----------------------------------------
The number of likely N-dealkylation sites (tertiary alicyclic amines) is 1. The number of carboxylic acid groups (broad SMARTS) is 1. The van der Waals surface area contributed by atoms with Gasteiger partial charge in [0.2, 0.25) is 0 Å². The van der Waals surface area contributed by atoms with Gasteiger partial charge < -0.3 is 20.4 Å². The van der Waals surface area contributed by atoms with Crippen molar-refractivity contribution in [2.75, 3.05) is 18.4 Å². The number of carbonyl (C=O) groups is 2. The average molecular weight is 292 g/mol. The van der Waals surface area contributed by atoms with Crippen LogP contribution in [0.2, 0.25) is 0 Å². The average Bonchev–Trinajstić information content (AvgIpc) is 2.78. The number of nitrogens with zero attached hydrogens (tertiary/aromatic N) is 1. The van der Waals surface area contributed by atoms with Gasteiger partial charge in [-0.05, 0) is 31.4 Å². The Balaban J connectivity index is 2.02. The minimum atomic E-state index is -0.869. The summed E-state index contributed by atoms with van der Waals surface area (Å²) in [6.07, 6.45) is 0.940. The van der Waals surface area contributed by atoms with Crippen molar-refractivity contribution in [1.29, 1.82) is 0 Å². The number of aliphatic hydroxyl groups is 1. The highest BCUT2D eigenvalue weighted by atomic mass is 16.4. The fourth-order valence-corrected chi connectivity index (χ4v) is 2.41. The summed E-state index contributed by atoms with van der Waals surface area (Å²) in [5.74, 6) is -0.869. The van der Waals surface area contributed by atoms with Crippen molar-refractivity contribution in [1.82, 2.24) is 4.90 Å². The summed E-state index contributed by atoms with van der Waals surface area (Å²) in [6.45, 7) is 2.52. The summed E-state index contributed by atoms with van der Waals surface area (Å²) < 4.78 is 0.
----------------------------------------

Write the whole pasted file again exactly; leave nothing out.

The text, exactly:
The number of likely N-dealkylation sites (tertiary alicyclic amines) is 1. The number of carboxylic acid groups (broad SMARTS) is 1. The van der Waals surface area contributed by atoms with Gasteiger partial charge in [0.2, 0.25) is 0 Å². The van der Waals surface area contributed by atoms with Gasteiger partial charge < -0.3 is 20.4 Å². The van der Waals surface area contributed by atoms with Crippen molar-refractivity contribution in [2.75, 3.05) is 18.4 Å². The number of carbonyl (C=O) groups is 2. The average molecular weight is 292 g/mol. The van der Waals surface area contributed by atoms with Crippen LogP contribution in [0.2, 0.25) is 0 Å². The average Bonchev–Trinajstić information content (AvgIpc) is 2.78. The number of nitrogens with zero attached hydrogens (tertiary/aromatic N) is 1. The van der Waals surface area contributed by atoms with Gasteiger partial charge in [-0.05, 0) is 31.4 Å². The Balaban J connectivity index is 2.02. The minimum atomic E-state index is -0.869. The summed E-state index contributed by atoms with van der Waals surface area (Å²) in [6.07, 6.45) is 0.940. The van der Waals surface area contributed by atoms with Crippen molar-refractivity contribution in [1.29, 1.82) is 0 Å². The number of aliphatic hydroxyl groups is 1. The highest BCUT2D eigenvalue weighted by atomic mass is 16.4. The fourth-order valence-corrected chi connectivity index (χ4v) is 2.41. The summed E-state index contributed by atoms with van der Waals surface area (Å²) in [5.74, 6) is -0.869. The van der Waals surface area contributed by atoms with Crippen molar-refractivity contribution in [1.82, 2.24) is 4.90 Å². The summed E-state index contributed by atoms with van der Waals surface area (Å²) in [6.45, 7) is 2.52. The summed E-state index contributed by atoms with van der Waals surface area (Å²) < 4.78 is 0.